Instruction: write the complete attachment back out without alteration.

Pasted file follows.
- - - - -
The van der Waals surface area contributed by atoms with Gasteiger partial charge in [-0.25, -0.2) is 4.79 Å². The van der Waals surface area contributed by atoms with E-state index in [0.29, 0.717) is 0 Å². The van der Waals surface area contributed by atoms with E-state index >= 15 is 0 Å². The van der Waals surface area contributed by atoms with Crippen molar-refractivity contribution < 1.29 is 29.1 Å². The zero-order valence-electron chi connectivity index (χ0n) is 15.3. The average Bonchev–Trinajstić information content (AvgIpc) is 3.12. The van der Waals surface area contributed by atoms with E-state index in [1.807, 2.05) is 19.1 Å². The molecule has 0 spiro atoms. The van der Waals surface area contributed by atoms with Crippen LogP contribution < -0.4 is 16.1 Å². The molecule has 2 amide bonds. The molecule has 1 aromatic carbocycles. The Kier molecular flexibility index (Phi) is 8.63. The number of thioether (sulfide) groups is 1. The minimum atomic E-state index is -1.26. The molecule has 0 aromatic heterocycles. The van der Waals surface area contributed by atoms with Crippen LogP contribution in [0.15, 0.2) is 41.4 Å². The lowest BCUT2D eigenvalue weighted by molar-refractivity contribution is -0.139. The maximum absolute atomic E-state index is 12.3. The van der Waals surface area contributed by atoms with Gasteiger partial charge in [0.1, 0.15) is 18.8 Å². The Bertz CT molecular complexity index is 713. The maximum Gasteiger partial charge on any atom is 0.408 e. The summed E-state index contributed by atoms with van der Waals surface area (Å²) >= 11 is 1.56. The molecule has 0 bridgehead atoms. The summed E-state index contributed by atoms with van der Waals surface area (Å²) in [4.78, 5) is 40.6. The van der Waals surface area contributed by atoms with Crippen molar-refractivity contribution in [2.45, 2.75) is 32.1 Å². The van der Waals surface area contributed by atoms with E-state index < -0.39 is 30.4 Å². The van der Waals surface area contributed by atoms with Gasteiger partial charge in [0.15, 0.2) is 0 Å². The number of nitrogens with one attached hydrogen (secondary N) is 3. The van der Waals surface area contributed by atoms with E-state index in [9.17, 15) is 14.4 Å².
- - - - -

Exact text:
The van der Waals surface area contributed by atoms with Gasteiger partial charge in [-0.25, -0.2) is 4.79 Å². The van der Waals surface area contributed by atoms with E-state index in [0.29, 0.717) is 0 Å². The van der Waals surface area contributed by atoms with E-state index >= 15 is 0 Å². The van der Waals surface area contributed by atoms with Crippen molar-refractivity contribution < 1.29 is 29.1 Å². The zero-order valence-electron chi connectivity index (χ0n) is 15.3. The average Bonchev–Trinajstić information content (AvgIpc) is 3.12. The van der Waals surface area contributed by atoms with E-state index in [1.807, 2.05) is 19.1 Å². The molecule has 0 spiro atoms. The van der Waals surface area contributed by atoms with Crippen LogP contribution < -0.4 is 16.1 Å². The molecule has 2 amide bonds. The molecule has 1 aromatic carbocycles. The Kier molecular flexibility index (Phi) is 8.63. The number of thioether (sulfide) groups is 1. The minimum atomic E-state index is -1.26. The molecule has 0 aromatic heterocycles. The van der Waals surface area contributed by atoms with Crippen LogP contribution in [0.15, 0.2) is 41.4 Å². The lowest BCUT2D eigenvalue weighted by molar-refractivity contribution is -0.139. The maximum absolute atomic E-state index is 12.3. The van der Waals surface area contributed by atoms with Gasteiger partial charge in [0.1, 0.15) is 18.8 Å². The Bertz CT molecular complexity index is 713. The maximum Gasteiger partial charge on any atom is 0.408 e. The summed E-state index contributed by atoms with van der Waals surface area (Å²) >= 11 is 1.56. The molecule has 0 bridgehead atoms. The summed E-state index contributed by atoms with van der Waals surface area (Å²) in [4.78, 5) is 40.6. The van der Waals surface area contributed by atoms with Crippen molar-refractivity contribution in [2.45, 2.75) is 32.1 Å². The van der Waals surface area contributed by atoms with E-state index < -0.39 is 30.4 Å². The van der Waals surface area contributed by atoms with Gasteiger partial charge in [0.15, 0.2) is 0 Å². The number of nitrogens with one attached hydrogen (secondary N) is 3. The van der Waals surface area contributed by atoms with E-state index in [9.17, 15) is 14.4 Å².